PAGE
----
Two beval gearbox important concepts in gearing are pitch surface area and pitch angle. The pitch surface of a gear is the imaginary toothless surface area that you would have by averaging out the peaks and valleys of the average person teeth. The pitch surface of a typical gear is the form of a cylinder. The pitch angle of a equipment is the angle between your face of the pitch surface area and the axis.

The most familiar types of bevel gears have pitch angles of significantly less than 90 degrees and they are cone-shaped. This type of bevel gear is called external since the gear teeth stage outward. The pitch surfaces of meshed exterior bevel gears are coaxial with the apparatus shafts; the apexes of the two areas are at the idea of intersection of the shaft axes.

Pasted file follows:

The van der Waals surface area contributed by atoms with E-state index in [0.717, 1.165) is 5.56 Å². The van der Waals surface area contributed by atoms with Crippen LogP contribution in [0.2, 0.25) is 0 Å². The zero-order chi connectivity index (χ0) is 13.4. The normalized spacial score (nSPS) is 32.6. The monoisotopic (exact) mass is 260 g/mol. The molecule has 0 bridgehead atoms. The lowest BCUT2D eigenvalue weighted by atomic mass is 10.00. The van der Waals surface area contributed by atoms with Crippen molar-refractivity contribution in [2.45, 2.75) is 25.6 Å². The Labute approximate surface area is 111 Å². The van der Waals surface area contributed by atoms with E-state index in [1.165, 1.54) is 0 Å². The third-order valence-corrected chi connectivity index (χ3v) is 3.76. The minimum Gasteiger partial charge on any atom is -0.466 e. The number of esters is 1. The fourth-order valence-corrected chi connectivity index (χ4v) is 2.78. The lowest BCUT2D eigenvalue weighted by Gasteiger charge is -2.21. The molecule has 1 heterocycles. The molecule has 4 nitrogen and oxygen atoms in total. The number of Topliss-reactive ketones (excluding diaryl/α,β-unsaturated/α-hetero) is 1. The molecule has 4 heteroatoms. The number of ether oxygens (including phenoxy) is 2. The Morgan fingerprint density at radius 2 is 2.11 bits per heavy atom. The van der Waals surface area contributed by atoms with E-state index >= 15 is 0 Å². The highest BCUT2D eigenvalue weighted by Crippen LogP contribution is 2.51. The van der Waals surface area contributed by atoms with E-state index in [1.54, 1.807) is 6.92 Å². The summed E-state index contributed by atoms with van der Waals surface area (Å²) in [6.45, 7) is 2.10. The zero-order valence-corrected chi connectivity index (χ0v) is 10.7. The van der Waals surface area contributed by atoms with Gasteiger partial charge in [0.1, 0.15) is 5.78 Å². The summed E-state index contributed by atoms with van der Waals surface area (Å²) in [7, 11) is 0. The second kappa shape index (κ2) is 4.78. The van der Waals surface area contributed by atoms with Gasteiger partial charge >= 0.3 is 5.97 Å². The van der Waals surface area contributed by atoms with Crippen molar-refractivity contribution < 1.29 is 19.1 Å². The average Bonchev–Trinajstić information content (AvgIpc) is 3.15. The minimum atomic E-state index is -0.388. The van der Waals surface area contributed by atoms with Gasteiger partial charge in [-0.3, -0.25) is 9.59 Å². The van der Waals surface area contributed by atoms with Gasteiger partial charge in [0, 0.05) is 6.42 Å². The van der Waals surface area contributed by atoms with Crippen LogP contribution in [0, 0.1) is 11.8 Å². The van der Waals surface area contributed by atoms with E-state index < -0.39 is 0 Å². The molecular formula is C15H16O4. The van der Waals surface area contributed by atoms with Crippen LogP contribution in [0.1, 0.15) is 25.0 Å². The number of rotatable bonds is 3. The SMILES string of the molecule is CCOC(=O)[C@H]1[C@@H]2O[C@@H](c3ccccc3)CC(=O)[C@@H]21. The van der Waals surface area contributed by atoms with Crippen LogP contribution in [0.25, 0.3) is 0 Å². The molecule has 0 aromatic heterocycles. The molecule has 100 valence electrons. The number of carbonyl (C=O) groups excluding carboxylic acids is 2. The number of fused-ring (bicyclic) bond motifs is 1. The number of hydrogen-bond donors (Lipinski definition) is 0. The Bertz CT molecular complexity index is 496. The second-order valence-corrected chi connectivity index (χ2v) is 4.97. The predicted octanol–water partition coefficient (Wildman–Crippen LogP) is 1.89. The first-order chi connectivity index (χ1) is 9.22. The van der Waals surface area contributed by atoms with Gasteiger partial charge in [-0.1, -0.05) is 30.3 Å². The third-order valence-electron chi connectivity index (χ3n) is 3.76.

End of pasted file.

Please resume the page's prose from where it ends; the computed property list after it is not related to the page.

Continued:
Bevel gears that have pitch angles of greater than ninety degrees have teeth that point inward and are called internal bevel gears.

Bevel gears that have pitch angles of precisely 90 degrees possess teeth that point outward parallel with the axis and resemble the points on a crown. That is why this type of bevel gear is called a crown gear.

Mitre gears are mating bevel gears with equal amounts of teeth and with axes at right angles.

Skew bevel gears are those that the corresponding crown equipment has tooth that are straight and oblique.